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1 Nov 2018

Through thick and thin: interpreting Tam o’ Shanter in Alloway

Written by David Hopes, Head of Collections & Interiors (Policy) and former Director of Robert Burns Birthplace Museum
In Hell They'll Roast Thee like a Herrin - Image courtesy of The Alexander Goudie Trust © Estate of Alexander Goudie/Bridgeman Images
Image courtesy of The Alexander Goudie Trust © Estate of Alexander Goudie/Bridgeman Images A selection of works from Tam o’ Shanter - A Tale Told in Pictures are displayed at Rozelle House Museum, Ayr
In ancient times, the notion of ‘thin places’ was used to describe those rare locales where the distance between this world and another collapses. This was often used in a religious sense in Scotland and Ireland, but in Alloway, where Robert Burns was born and where he set his great poem Tam o’ Shanter, the real and the imaginary feel very close together.

Through the writing of Tam o’ Shanter, Burns invested the landscape of his youth with this quality of ‘thinness’. The museum now uses this to provide visitors with a direct, unmediated experience of the poem and of the poet, activated by place. We do this through the presence of enablers – light, sound, graphics and touch – and the absence of textual and physical barriers.

But to our tale ...

Tam o’ Shanter has a classic story structure formed around a journey or quest. After a day’s drinking in Ayr, Tam rides upon his faithful mare Meg, through a storm and the village of Alloway, to return home. Tam tries to sustain his merry mood on his journey by singing old Scots songs but his spirits drop as the weather closes in and the darkness unsettles him. Eventually he encounters a gruesome scene in a ruined church, Auld Kirk Alloway. Unseen by the company of witches and warlocks, Tam gets more and more excited as the ‘winsome wench’ Nannie dances and her short dress (‘cutty sark’ ) hitches up. Tam eventually can’t contain himself and shouts ‘Weel done, cutty sark!’. Tam is then chased by a ‘hellish legion’ of witches as he makes for running water and a crossing that survives to this day, Brig o’ Doon. His horse leaps across the bridge taking Tam to safety, but Meg loses ‘her ain grey tail’ to the witch.

In a moral lesson for husbands, Burns the empathetic narrator closes the poem with:

Whene’er to drink you are inclined

Or cutty sarks rin in yer mind

Think ye may buy the joys oe’r dear

Remember Tam o’ Shanter’s mare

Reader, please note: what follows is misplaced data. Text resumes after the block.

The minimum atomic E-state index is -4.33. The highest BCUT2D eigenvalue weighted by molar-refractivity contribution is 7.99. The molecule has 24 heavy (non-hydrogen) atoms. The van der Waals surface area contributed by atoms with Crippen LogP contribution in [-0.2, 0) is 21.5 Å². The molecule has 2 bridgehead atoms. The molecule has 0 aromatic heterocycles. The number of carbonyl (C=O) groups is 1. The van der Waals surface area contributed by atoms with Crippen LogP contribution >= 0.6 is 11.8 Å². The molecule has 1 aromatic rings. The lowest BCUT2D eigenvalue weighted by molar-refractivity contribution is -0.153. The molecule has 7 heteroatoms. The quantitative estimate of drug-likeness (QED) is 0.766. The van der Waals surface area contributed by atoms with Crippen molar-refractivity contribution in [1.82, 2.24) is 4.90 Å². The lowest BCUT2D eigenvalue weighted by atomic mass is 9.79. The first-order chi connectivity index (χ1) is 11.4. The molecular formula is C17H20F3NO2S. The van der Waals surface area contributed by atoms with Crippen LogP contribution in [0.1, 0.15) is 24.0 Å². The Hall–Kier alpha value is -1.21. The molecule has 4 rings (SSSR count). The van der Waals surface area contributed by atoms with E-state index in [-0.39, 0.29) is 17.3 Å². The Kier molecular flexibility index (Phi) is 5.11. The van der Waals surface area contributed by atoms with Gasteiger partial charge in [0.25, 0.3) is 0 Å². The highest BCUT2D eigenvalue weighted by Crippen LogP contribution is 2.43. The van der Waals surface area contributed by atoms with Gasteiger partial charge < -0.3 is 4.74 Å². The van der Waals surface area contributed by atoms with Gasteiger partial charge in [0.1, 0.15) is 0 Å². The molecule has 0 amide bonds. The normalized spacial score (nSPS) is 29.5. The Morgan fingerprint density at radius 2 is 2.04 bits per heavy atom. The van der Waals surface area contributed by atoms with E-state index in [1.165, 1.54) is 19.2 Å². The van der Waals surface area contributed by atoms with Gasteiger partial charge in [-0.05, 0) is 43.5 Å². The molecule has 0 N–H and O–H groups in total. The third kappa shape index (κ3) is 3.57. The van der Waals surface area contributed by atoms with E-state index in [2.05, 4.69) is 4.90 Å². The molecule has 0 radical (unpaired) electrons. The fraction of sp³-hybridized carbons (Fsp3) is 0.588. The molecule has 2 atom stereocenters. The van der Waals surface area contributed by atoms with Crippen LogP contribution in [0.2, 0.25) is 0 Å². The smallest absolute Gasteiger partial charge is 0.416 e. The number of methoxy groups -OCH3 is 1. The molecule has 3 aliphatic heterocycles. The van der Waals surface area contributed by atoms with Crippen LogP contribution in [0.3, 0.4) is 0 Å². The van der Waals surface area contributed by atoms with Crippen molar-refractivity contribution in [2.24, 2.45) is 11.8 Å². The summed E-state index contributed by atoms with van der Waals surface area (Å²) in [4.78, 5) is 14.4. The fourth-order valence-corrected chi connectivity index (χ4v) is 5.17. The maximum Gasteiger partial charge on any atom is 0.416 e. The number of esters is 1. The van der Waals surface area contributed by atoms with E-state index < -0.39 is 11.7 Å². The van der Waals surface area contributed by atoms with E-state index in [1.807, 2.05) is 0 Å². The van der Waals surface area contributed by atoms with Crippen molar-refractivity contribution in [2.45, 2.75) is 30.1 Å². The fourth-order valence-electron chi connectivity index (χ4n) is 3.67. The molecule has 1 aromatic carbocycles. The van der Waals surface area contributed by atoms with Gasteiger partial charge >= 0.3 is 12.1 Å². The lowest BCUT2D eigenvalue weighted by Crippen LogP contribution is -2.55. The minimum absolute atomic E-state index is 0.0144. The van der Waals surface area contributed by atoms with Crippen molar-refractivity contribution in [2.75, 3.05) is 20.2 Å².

A memorable style

The neat structure is matched by a style that makes the poem engaging and memorable. It’s written in Scots and English, with Burns using the qualities of both languages to fit the poem’s narrative thrust and mood. Iambic tetrameters and rhyming couplets mimic the gallop of Tam’s horse and facilitate memorability and recitation, like the oral tradition of ghost stories that gave birth to Tam. Burns builds atmosphere, from the mirth and cosiness of the tavern to the storminess of Tam’s ride, in a way which is easy to relate to and visualise. He also employs plenty of humour and fellow feeling in the character of Tam. The consequence of this is that visitors to Alloway tend to remember the chain of events without retaining textual detail (sometimes regarded as a barrier to comprehension and enjoyment, particularly by those unfamiliar with Scots or English). All the stylistic elements employed by Burns are built on by the museum, not so much to tell the tale but to allow visitors to recreate Tam’s journey for themselves. Burns’s legacy in Alloway is not so much a poem but an experience.

Poet, place and poem

Burns’s creative act brought together the virtuous circle of poem, poet and place:

Poem and place: Burns showcases the village of Alloway, the prime reason for writing TamTam o’ Shanter was first published in March 1791 in the Edinburgh Herald and Edinburgh Magazine, and then in Grose’s second volume of Antiquities of Scotland. It’s a poem firmly rooted in place, and place helps to activate the poem in the visitor-reader. It heightens their experience.

Poem and poet: A manuscript of the poem in the museum collection is proof, if that were needed, that Burns wrote Tam o’ Shanter. However, the story of Tam is considered by many to be an allegory for Burns’s colourful life; Burns is known for his fondness for drinking and womanising. This helps to explain the popularity of Tam o’ Shanter and its experiential appeal in Alloway.